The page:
Tuesday, November 18, 2008

Does This Clarify The Concept For You?

Today's topic in my business class is the difference between intentional torts and negligence. Thus the question from one of my fellow students "Do you personally believe that a business is always liable for its employees actions?"

To which I replied "One of the legal doctrines I work under is "respondeat superior" (Latin for "Let the superior answer"), in which my employer is legally liable for my actions IF I am acting within the course and scope of my employment (Nolo, n.d., ¶ 2). That is, if I assist in deploying a stent in an artery, and rupture the artery thus killing the patient, my employer is liable. However, if I smother the patient with a pillow before the procedure so I can go home early, my employer should not be liable for my actions, as they were not within the scope and course of my employment. So for most of us, it would appear that strict liability, that is, always being liable, doesn’t apply."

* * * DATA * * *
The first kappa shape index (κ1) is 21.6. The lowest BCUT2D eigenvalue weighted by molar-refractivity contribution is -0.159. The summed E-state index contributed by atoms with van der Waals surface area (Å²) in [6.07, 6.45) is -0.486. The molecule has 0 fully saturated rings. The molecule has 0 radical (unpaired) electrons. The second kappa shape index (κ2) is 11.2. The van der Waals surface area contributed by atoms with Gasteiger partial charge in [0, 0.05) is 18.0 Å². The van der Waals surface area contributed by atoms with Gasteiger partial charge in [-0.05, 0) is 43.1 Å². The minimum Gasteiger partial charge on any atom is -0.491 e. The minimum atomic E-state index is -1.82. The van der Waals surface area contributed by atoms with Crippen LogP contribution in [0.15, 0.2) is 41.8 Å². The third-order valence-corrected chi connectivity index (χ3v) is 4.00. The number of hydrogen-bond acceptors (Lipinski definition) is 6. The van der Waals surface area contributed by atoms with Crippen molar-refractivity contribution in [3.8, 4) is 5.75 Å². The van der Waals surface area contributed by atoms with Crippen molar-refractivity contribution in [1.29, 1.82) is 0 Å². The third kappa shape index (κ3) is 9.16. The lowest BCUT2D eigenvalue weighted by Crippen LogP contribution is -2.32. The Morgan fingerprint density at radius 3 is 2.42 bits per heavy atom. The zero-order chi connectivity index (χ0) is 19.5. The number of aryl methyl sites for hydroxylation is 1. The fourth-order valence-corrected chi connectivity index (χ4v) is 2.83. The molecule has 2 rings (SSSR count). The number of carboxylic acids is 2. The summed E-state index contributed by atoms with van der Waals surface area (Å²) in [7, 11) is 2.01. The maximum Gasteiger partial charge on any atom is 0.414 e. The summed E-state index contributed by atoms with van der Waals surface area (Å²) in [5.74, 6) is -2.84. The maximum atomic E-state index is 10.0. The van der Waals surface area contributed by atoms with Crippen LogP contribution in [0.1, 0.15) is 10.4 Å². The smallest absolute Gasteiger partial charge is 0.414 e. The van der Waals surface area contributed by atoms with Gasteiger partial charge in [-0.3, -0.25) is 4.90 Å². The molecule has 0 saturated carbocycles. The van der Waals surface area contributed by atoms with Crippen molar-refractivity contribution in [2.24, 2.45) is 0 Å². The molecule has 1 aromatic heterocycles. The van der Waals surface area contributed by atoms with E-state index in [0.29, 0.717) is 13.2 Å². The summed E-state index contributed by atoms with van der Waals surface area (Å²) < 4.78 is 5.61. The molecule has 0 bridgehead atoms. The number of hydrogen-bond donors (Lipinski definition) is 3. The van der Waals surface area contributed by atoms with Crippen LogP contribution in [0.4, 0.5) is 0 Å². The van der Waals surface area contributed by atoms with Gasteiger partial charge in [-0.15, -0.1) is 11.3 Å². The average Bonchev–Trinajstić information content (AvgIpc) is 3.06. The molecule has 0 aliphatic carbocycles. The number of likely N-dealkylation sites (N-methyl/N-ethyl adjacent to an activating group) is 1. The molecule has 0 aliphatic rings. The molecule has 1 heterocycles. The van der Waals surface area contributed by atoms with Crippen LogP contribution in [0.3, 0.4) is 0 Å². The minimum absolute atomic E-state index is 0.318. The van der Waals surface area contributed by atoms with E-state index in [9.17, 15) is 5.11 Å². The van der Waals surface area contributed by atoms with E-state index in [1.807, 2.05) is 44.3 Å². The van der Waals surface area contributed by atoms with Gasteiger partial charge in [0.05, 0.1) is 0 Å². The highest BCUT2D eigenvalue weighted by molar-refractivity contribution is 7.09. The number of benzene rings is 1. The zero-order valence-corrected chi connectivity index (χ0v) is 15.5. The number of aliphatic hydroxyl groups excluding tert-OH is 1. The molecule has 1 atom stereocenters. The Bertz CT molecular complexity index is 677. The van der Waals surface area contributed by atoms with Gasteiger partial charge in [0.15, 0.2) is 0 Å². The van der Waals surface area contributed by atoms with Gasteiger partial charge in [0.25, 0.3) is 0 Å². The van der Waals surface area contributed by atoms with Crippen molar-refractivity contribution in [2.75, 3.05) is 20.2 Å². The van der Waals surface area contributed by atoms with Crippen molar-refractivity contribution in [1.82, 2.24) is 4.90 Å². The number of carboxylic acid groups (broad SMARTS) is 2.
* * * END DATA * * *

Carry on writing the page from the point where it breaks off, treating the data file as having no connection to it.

I hope it wasn't overly nuanced.

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